Saturday, 26 March 2011
Successes and failures, a review.
Gary Holder accompanying me at Gary's Music Club
P=Playability S=Sound Q= Quality of finish
0=A huge disappointment 10=The best I could hope for.
Mosrite inspired copy 2001
On picking this guitar it feels a nice weight and indeed is well balanced both on my lap and hanging from the strap, the off set body is in fact very comfortable and the whole thing has a vintage feel about it. The only fly in the ointment is the block of walnut packing the neck up to the right height! The 1980's Eko neck feels smooth and the vintage Vox bridge is good for small Hank Marvin like wobbles but nothing more if you want tit to stay in tune! The sound form the P90 stly pick ups is Jazzy on the neck setting and twangy on the bridge to me it seems to sound a little one dimensional but then I am used to humbuckers. This is no out and out rocker but I can image it fitting in with a 60's cover band belting out the solo of Shaking all over by Johnny and Pirates!
"Lady V" 12 string 2004
I reached over to pick up this guitar and nearly fell of the chair! Wow what a weight! Every thing about is chunky, a big guitar with a big sound! If you were expecting any Rickenbacker chime you'd be disappointed but instead maybe bcz of the shorter Gibson length string scale the slightly slack feeling stings pack out a real punch with a far more acoustic sound than expected.. It's strung with octave strings at the bottom so when finger picked the bass strings are under your thumb.
The neck is wide but very stable and never has any problems with intonation. It has a super low action though some of the very top frets buzz, I shouldn't have listened to my teacher's advice about dishing the finger board out to create some "relief" it turned out to be total nonsense! The finish is generally fairly good until the light catches the top! A good workhorse and great stage guitar.
Mando Guitars 2005 & 6
I'll do these together as they have a shared history, or maybe that should be fiasco!
The first one was originally dyed blue and played very well with a low action sounding like a Stratocaster capoed on the 12 fret and on steroids! Believe it or not the bass was incredible! Unfortunately it didn't have a very good finish and blue dye prevented you seeing the pretty grain of the maple underneath.
On the back of this I got my first commission and built a duplicate, though this body had a top cap to keep construction simpler. I was out of work at the time so used the hardware from the first one hoping the replace it with the money from the sale, The finish on this instrument is the best I've ever achieved.
I didn't take a deposit and the sale fell through and thinking about it now was just as well, "Bluey" as the customer called it wasn't a patch on the first mando, the bass strings had no response at all! This was probably caused by two things ;A The scale was slightly shorter, I thought this was a good idea as the first one often broke E strings. B though the cap was extremely pretty quilted maple the wood was far too soft . Also despite it having a zero fret sounded out of tune at the nut.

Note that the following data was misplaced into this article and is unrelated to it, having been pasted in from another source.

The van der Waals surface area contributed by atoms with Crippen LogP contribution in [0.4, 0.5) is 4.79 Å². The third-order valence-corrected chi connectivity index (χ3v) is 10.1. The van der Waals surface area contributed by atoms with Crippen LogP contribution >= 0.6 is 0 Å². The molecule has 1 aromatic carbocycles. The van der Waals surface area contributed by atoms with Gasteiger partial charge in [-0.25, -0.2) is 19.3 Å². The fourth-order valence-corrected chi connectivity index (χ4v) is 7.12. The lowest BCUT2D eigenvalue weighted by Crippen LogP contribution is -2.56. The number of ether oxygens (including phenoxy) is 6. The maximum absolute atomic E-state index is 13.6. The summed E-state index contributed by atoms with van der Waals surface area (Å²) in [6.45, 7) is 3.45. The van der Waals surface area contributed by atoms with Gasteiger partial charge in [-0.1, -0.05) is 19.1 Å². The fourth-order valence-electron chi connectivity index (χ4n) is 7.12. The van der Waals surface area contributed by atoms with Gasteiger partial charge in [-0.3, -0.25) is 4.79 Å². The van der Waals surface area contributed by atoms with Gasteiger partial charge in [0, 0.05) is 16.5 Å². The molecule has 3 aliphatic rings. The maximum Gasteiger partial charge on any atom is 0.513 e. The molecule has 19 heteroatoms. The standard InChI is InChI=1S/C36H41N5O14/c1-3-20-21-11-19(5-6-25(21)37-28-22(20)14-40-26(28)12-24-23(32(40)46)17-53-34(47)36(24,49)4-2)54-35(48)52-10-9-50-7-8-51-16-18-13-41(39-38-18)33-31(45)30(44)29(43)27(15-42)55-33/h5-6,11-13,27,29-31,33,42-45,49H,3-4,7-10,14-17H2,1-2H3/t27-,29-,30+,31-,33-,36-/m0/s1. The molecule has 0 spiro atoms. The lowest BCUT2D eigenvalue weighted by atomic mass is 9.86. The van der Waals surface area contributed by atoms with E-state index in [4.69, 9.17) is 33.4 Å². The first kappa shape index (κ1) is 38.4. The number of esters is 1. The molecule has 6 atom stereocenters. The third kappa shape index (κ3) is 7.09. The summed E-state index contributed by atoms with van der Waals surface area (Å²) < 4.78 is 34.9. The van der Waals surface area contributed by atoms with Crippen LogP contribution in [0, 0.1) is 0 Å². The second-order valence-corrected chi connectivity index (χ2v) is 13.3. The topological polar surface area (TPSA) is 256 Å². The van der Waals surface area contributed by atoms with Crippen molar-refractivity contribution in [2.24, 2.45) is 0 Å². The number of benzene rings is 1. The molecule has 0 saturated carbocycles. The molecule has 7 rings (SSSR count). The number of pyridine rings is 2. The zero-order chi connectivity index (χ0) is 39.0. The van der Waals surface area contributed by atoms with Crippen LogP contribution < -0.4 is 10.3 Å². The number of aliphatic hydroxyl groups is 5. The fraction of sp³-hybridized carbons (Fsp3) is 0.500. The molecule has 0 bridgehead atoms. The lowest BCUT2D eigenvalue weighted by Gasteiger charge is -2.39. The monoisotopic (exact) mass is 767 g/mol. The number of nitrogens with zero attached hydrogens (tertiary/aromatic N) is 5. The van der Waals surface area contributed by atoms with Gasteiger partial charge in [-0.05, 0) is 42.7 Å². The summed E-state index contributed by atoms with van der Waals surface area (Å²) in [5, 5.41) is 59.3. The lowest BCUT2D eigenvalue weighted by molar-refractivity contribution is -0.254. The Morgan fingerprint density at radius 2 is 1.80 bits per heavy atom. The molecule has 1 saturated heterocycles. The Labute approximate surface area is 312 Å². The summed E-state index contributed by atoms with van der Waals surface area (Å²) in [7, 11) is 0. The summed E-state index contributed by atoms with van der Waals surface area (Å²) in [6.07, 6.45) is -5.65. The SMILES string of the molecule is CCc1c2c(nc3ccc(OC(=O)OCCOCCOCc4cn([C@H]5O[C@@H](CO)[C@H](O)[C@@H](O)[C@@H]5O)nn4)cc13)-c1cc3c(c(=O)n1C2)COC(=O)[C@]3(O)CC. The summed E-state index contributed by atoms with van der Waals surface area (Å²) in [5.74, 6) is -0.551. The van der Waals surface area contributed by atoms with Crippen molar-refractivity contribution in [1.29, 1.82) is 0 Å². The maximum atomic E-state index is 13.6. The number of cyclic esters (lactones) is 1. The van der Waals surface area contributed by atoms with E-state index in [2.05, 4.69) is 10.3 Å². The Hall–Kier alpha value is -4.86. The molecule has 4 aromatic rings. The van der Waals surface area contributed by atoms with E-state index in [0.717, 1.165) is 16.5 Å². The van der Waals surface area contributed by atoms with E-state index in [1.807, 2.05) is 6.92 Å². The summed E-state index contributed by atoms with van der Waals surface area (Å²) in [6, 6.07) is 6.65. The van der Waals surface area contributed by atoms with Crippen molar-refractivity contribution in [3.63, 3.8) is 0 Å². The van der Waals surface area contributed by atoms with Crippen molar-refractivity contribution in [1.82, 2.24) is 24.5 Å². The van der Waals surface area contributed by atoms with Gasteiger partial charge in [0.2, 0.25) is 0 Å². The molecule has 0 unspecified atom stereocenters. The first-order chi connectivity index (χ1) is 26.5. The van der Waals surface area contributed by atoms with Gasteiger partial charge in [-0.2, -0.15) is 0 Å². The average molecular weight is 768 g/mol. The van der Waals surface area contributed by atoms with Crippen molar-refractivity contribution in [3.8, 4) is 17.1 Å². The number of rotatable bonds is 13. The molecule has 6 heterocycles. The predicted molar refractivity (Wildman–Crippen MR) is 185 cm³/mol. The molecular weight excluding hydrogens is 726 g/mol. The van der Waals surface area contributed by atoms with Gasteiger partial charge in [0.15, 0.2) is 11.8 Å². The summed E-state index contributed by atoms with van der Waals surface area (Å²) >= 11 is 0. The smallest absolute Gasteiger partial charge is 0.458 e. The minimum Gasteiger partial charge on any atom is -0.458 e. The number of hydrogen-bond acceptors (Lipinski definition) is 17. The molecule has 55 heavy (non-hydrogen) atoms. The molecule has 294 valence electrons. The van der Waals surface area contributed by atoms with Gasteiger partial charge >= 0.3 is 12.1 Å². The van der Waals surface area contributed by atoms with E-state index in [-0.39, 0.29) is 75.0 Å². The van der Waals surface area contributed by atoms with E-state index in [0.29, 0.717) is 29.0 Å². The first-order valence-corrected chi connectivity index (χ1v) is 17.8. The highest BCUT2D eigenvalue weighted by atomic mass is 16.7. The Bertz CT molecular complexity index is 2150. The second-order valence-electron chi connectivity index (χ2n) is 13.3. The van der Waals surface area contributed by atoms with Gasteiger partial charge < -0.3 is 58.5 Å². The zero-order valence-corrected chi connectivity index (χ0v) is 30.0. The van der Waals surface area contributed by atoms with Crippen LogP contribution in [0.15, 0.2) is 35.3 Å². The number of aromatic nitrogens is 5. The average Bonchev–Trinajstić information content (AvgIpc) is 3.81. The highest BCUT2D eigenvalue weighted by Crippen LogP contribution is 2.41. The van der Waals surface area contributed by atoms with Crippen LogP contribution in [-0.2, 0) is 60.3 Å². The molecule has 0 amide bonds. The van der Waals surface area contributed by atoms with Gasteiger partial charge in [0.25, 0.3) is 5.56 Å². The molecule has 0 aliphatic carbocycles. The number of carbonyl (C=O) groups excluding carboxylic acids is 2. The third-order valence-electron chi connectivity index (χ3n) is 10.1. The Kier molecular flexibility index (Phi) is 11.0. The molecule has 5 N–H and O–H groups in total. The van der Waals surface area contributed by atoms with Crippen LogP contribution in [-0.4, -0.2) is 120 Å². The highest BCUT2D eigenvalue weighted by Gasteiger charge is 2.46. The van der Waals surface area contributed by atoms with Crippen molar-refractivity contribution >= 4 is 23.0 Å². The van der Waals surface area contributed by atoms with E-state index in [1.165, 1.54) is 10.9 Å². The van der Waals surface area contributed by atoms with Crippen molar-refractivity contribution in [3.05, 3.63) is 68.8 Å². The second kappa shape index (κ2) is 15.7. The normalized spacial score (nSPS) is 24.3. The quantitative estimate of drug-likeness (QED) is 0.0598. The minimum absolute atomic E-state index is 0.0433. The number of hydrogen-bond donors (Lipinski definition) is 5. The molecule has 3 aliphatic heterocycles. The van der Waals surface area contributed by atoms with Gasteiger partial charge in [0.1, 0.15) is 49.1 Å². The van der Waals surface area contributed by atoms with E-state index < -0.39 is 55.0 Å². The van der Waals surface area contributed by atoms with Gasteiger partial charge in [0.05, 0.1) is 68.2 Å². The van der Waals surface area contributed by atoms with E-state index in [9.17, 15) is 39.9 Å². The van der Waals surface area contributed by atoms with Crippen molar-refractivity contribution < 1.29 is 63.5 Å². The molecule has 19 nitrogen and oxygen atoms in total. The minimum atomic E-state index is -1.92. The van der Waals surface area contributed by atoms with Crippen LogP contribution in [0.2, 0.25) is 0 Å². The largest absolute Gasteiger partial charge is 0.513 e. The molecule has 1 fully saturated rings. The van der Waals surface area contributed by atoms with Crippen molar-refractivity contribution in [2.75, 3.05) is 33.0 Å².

After a while the first one was rebuilt and the dye (eventually) sanded out as I didn’t want two the same , I made two pickups from an old humbucker pickup I had around and I made it a home made bridge, it's OK and would sound good in a mix but not the same as it was, I can't bring myself to pull apart Bluey as it looks so pretty and have restrung it as kind extended range double stringed ukulele!
One day when funds permit will put the original one back as it was. back in 2005.
P9/5 -S10/6- Q4/5
The Les Pew 2007
This thing feels weird! Despite having a PRS scalier length because the neck is set so deep into the body (14th fret) it's like someone cut it down and it's as fat as a baseball bat! After you get used to it it becomes obvious how versatile this rather crude stubby looking guitar really is, it has a long sustain and and it’s semi hollow construction gives it a mellow sound which can play Jazz but put it on the bridge pick up and it becomes an out and out rock axe! The truth is comfort and top fret access has been sacrificed for clarity and articulation, which is also helped, by the through strung bridge, pinched harmonics work really well. I designed it to suit my own playing style it does this perfectly; this is the guitar I play the most.
A bit of nonsense really, salvaged from the wreck of an English banjo with a broken neck. It works fine with some chords and is next to useless with others! Would probably work better as a ukulele. Suffers from the same problem as the mandos in that the corner of the headstock digs into your hand if you play an open B7 or similar chord.
Headless Bass 2008
I wish I was a better bass player! It's light, well balanced and the sound is ten times better than the Westone guitar that the bolt on neck came from. The active electronics work well as do the tuners .I have lent it to semi pro bassist Garry Holder to accompany me on stage and he really like it. It’s my bestengineered design, shame I don't play it much.
Cigar Box Ukulele 2009
At first glance you wouldn’t expect too much from this instrument. But I have tested it against ukes costing several hundred pounds and compared to some I actually prefer it’s more mellow sound! In comparison the cheap Chinese instruments are next to useless! A totally unexpected success!
Didley bow 2010
How much can you expect from a plank of wood with a single string stretched across it? The output from the improvised pick up is a little low but it sounds like the real deal and the colour coded screw heads help you stay in tune! Cost £2.50 for the tuner.
Mountain Dulcimer 2011
I’ve played prettier sounding dulcimers (in my local folk music shop) but it is my first fully acoustic instrument (barring cigar boxes!) and it’s perfectly good for a plywood instrument costing about £30 to make, it’s got me totally hooked!